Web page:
But as exhilarating as it might be to experience a “save” like this one, I found that I felt pretty fulfilled, when I delivered a baby (or 20!), and got them to the hospital warm, and with a nice clear airway. Or even better, when I was able to deliver an asthma or CHF patient to the hospital breathing easier than they were when I first saw them, thus possibly preventing them “buying a vent circuit” and spending a week in the hospital’s ICU.

    To paraphrase John Wesley, we just need to do the best we can, whenever and wherever we can, for all the people we can, for as long as we can. (And that endeth the lesson for today, my children. Now go ye forth, and do battle with The Grim Reaper… 🙂

    Thanks for taking the time to read this.

    Skip

  5. Donnie says:

    In almost thirty years of Emergency Response (fire, EMS, & hazmat) I have lost count of the number of saves as an individual and as part of a team. From delivering a baby in an alley, pulling a bridge jumper from the water, pulling burnt victims from a burning shrimp boat, CPR to many, plus many many more.
    Thank you GOD for putting this “Badge over My Heart”.
    I wear it there, because I care.

    Donnie

  6. Jim says:

    After a 27 year Army career, I have saved many lives. Most of them when off-duty. I’ll have to also note that others have saved MY life at least twice (or more) as many times. It’s funny how it has always ended with a thank you, a slap on the back, or watching the ambulance drive off; no fan fair and hardly a second thought…. no big deal. Then there are those incidents that get caught up in the news and the Mayor gives out the Keys to the City, letters of appreciations and awards, etc. Tens of thousand’s of selfless acts of kindness and courage happen every single day without hardly being noticed. The real hero’s are those that face death in the face every day. The Firefighters, EMT’s, Paramedics, Law Enforcement, and military service members. I’ve never been an EMT… just a grunt; Rangers Lead The Way!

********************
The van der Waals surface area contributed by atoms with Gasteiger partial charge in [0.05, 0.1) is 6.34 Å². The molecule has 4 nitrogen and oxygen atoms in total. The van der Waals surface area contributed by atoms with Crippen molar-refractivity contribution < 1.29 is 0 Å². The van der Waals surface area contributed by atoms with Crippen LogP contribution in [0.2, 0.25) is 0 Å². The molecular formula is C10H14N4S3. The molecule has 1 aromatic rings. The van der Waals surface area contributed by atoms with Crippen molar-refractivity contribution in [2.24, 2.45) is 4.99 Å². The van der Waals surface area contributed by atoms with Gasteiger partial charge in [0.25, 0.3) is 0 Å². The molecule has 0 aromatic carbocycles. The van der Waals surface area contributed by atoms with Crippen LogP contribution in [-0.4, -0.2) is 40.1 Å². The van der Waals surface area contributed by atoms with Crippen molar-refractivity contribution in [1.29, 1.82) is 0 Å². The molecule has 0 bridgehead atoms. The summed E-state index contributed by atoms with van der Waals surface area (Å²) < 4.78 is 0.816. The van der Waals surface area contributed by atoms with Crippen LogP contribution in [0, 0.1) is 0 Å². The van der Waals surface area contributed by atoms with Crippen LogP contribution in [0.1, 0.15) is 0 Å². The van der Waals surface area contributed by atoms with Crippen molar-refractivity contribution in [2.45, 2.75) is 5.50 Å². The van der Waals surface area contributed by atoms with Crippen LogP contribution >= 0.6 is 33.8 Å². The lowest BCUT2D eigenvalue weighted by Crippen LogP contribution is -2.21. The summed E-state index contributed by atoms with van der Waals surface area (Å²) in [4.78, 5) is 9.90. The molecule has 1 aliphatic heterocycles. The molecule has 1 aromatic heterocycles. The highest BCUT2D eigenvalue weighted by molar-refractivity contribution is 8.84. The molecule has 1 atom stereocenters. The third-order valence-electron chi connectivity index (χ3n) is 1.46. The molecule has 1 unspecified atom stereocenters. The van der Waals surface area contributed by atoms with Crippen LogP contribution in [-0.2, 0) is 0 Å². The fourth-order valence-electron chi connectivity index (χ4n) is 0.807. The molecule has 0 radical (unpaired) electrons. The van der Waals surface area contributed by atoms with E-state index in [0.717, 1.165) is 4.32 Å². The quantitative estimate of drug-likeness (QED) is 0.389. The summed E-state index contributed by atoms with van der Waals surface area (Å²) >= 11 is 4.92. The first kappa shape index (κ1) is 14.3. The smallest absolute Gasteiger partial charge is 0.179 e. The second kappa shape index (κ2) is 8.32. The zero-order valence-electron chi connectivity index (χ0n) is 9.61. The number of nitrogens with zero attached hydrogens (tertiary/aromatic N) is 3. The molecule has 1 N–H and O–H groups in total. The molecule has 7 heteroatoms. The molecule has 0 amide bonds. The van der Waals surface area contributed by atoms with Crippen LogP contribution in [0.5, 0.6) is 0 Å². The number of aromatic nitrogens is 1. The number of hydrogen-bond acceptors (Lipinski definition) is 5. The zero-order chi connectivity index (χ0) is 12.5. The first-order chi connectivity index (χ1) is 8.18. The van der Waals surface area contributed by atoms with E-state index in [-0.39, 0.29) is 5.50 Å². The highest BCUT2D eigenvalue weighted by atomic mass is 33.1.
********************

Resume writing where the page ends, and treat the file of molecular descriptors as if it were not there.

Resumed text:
7. F.E. "Skip" Hall, Jr., BS, NREMT-P says:

    Well said, Jim. Well said.
    For every medal a fire and/or police chief, mayor, or company commander give to a deserving individual, there are ten (or dozens of) others who committed similar acts of selfless devotion to duty and honor, but did so when their supervising officer wasn’t around to see it.
    Every medic who has ever given a patient heart patient a nitro, or kept a trauma patient from going into shock, has almost certainly saved a life.
    Every nozzle-man (or woman) who has ever knocked down a hot room-and-contents fire has probably prevented a flashover, that might have killed the entire engine company.
    Every police officer who has ever made an unremarkable felony arrest, and taken a weapon off the suspect, may well have saved another officer’s life, or the life of an unknown citizen.
    And every “grunt” (soldier, sailor, marine, airman, coastie, etc 🙂 who has kept his rifle clean, stood his post and watched his sector, would just say he “had his buddy’s back…” but he/she saved lives every day, just by being there to do the job.
    It’s hard to determine who first said, “Character is what we do (or how we act) when no one is watching.” Ain’t that the truth…